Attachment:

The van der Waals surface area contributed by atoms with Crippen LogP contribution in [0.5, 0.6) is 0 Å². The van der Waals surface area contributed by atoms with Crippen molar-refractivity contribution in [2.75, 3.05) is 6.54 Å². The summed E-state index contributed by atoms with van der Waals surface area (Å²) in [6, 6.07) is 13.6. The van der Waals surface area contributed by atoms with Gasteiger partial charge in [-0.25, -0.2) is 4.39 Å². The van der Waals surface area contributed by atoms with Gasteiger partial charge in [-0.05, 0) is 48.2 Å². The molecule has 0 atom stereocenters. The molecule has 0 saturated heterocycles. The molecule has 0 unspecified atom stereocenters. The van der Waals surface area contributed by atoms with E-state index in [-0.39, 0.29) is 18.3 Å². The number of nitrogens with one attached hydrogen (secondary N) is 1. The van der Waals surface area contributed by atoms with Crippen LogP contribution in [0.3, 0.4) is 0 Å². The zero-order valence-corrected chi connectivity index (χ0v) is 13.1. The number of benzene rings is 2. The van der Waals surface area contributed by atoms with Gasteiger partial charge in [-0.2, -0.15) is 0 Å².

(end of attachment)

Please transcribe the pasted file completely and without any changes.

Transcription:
The van der Waals surface area contributed by atoms with Crippen LogP contribution in [0.5, 0.6) is 0 Å². The van der Waals surface area contributed by atoms with Crippen molar-refractivity contribution in [2.75, 3.05) is 6.54 Å². The summed E-state index contributed by atoms with van der Waals surface area (Å²) in [6, 6.07) is 13.6. The van der Waals surface area contributed by atoms with Gasteiger partial charge in [-0.25, -0.2) is 4.39 Å². The van der Waals surface area contributed by atoms with Gasteiger partial charge in [-0.05, 0) is 48.2 Å². The molecule has 0 atom stereocenters. The molecule has 0 saturated heterocycles. The molecule has 0 unspecified atom stereocenters. The van der Waals surface area contributed by atoms with E-state index in [-0.39, 0.29) is 18.3 Å². The number of nitrogens with one attached hydrogen (secondary N) is 1. The van der Waals surface area contributed by atoms with Crippen LogP contribution in [0.3, 0.4) is 0 Å². The zero-order valence-corrected chi connectivity index (χ0v) is 13.1. The number of benzene rings is 2. The van der Waals surface area contributed by atoms with Gasteiger partial charge in [-0.2, -0.15) is 0 Å².